from The History and Topography of the County of Essex by Thos. Wright and W. Bartlett, Volume 2, pages 741 and 742. [ MBK_BV2 ]
This parish, on the borders of Thurstable hundred, is sometimes named Little Salcot,
also written Salcot-Verley, and Vyrley, or Scalcot cum Verley [ or Virley or Salcott cum Virley in modern times]. It is on the
north side of the creek, by which it is separated from Salcot, Wigborough; is thinly
inhabited, and contains about two thousand acres of low marshy land. Distant from
Maldon seven miles, and from London forty-five.
Before the conquest, a freeman had the lands of this parish, which, at the survey,
belonged to Robert de Verli, who held them under Robert Gernon; but afterwards
the Verlies became proprietors of this estate. [ Note 1 ]
The manor-house is near the church. Robert, the first recorded owner of this
family, was the father of Robert, whose son and heir was sir Philip de Verli, whose
son Robert married Margaret, daughter of sir Ralph Gernon, by Alianor his wife,
daughter of Robert de Vere, earl of Oxford; his son and heir was Philip, whose
sons were, John, who died without issue, and Roger. In 1314, Philip de Verli
conveyed this estate to Walter de Patteshull, on whose decease, in 1330, he left
Thomas, his son, his heir; and Walter, son of Thomas, was living in 1351. [ Note 2 ]
Sir John Lee, who died in 1370, held this estate under John de Vere, seventh
earl of Oxford ; and was succeeded by his son Walter, who died in 1395, and left
three sisters his co-heiresss: Margery, wife of Robert Newport; Joan, wife of John
Barlee ; and Alice, wife of sir Thomas Morewell; and on partition of the estates,
this became the share of Margery, and her husband Robert Newport: he died in
1428, and his wife in 1467. Their son and heir, WilUam Newport, on his decease
in 1434, held this manor; and his descendants, who succeeded to it, were his son
George, who died in 1484; and Robert, his son, followed by John Newport esq., in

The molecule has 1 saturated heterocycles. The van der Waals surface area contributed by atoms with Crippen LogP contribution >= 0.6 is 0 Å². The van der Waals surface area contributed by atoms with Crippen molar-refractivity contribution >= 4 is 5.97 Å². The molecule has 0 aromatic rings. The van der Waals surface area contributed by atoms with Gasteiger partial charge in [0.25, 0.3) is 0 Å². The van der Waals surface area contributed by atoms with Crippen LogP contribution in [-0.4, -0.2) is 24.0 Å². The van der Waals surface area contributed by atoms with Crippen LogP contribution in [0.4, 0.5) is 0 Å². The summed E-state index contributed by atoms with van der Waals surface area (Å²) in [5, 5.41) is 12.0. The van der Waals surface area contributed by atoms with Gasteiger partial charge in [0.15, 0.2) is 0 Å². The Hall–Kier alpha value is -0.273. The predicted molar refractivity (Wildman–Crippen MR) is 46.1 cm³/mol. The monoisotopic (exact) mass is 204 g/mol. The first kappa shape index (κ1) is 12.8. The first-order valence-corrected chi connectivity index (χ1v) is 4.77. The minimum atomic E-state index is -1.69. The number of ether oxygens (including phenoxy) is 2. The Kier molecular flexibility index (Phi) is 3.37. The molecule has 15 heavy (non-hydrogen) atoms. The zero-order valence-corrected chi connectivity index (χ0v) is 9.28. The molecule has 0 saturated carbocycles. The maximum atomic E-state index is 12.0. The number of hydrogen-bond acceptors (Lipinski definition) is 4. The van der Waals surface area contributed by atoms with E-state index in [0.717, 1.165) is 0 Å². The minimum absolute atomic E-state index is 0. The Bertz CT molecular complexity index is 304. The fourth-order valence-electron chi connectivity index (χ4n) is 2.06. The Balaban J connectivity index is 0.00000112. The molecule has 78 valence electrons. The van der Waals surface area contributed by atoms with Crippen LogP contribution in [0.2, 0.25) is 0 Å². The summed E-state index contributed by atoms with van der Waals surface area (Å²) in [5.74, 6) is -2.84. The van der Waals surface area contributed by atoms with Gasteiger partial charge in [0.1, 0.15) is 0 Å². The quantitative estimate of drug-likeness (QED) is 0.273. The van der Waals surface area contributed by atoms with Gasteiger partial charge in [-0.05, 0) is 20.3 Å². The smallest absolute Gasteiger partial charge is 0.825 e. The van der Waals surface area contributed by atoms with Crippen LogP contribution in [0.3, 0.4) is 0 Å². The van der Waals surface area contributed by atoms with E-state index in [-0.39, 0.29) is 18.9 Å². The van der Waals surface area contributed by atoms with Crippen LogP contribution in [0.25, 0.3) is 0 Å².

1518, who, dying in 1524, left his only daughter, Grace, then only eight years old,
contracted in marriage with Henry Parker, esq., son and heir of Henry lord Morley.
He died in his father's life-time, in 1550, leaving Henry his eldest son and heir, who
became lord Morley, on his grandfather's death in 1556, and held this manor at the
time of his decease in 1577. Successors of this noble family were, Edward lord
Morley, who died in 1618; William and Henry, lords Morley and Montegle; and
the last of these sold the estate to Anthony Abdy, esq., who gave it to his third
son, John, created a baronet in 1660, and styled of Moors in Salcot. Sir John, dying
without issue, was succeeded in this possession by his heirs, seated at Albins. The
Moor, or More, formerly a distinct manor, is now included in this estate, which
belongs to J.R.H. Abdy, esq. of Claybury Hall.
An estate, named Abbot's Wic, formerly belonging to the abbot of St. Asyth, is
also now included in the capital manor.
Church. The church is a very small building, dedicated to the Virgin Mary: in the west
window there is, or was formerly, an ancient coat of arms : gules, a cross azure,
charged with five leopards' faces, or.
In 1821 there were one hundred and thirty-eight inhabitants in this parish, and
one hundred and fifty-four in 1831.
Note 1. By an inquisition on the death of Aveline, wife of Edmund, second son of king Henry the third, in
1275, it appears, that Robert de Verli held four knight's fees of the barony of Stansted, belonging to
Gernon, viz.: Tolleshunt Darcy, Little Birche Saltecote, Cofford, and Samantune ; by the two last of
which is meant part of Copford, and an estate here and in Peldon.
Note 2. Arms of Verli : Or, a bend gules, between six eagles sable.